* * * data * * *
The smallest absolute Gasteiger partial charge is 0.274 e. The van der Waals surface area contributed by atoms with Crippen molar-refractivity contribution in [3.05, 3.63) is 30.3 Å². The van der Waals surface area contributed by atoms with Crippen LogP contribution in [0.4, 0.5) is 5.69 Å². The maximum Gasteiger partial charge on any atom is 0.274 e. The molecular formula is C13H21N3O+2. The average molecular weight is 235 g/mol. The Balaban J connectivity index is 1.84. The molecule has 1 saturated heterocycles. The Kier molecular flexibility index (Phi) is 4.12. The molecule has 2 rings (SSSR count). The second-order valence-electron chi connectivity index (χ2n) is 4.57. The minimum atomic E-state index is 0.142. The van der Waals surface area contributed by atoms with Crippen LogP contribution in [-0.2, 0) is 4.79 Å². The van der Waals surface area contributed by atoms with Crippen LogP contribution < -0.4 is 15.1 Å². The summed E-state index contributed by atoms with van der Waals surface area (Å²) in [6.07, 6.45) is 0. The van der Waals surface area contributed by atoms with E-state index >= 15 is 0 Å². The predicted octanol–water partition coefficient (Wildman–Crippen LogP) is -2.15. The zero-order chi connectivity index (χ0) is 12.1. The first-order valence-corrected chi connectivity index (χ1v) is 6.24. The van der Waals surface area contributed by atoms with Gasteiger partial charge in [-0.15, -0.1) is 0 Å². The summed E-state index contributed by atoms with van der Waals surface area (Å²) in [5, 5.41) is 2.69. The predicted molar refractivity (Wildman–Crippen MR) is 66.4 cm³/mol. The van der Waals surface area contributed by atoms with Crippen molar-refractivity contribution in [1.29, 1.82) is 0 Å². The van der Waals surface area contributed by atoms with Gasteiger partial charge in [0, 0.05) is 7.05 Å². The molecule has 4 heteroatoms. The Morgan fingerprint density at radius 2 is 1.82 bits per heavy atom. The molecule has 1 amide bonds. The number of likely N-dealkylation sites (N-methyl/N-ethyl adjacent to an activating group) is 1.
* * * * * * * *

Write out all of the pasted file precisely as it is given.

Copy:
The smallest absolute Gasteiger partial charge is 0.274 e. The van der Waals surface area contributed by atoms with Crippen molar-refractivity contribution in [3.05, 3.63) is 30.3 Å². The van der Waals surface area contributed by atoms with Crippen LogP contribution in [0.4, 0.5) is 5.69 Å². The maximum Gasteiger partial charge on any atom is 0.274 e. The molecular formula is C13H21N3O+2. The average molecular weight is 235 g/mol. The Balaban J connectivity index is 1.84. The molecule has 1 saturated heterocycles. The Kier molecular flexibility index (Phi) is 4.12. The molecule has 2 rings (SSSR count). The second-order valence-electron chi connectivity index (χ2n) is 4.57. The minimum atomic E-state index is 0.142. The van der Waals surface area contributed by atoms with Crippen LogP contribution in [-0.2, 0) is 4.79 Å². The van der Waals surface area contributed by atoms with Crippen LogP contribution < -0.4 is 15.1 Å². The summed E-state index contributed by atoms with van der Waals surface area (Å²) in [6.07, 6.45) is 0. The van der Waals surface area contributed by atoms with E-state index >= 15 is 0 Å². The predicted octanol–water partition coefficient (Wildman–Crippen LogP) is -2.15. The zero-order chi connectivity index (χ0) is 12.1. The first-order valence-corrected chi connectivity index (χ1v) is 6.24. The van der Waals surface area contributed by atoms with Gasteiger partial charge in [-0.15, -0.1) is 0 Å². The summed E-state index contributed by atoms with van der Waals surface area (Å²) in [5, 5.41) is 2.69. The predicted molar refractivity (Wildman–Crippen MR) is 66.4 cm³/mol. The van der Waals surface area contributed by atoms with Crippen molar-refractivity contribution in [1.29, 1.82) is 0 Å². The van der Waals surface area contributed by atoms with Gasteiger partial charge in [0, 0.05) is 7.05 Å². The molecule has 4 heteroatoms. The Morgan fingerprint density at radius 2 is 1.82 bits per heavy atom. The molecule has 1 amide bonds. The number of likely N-dealkylation sites (N-methyl/N-ethyl adjacent to an activating group) is 1.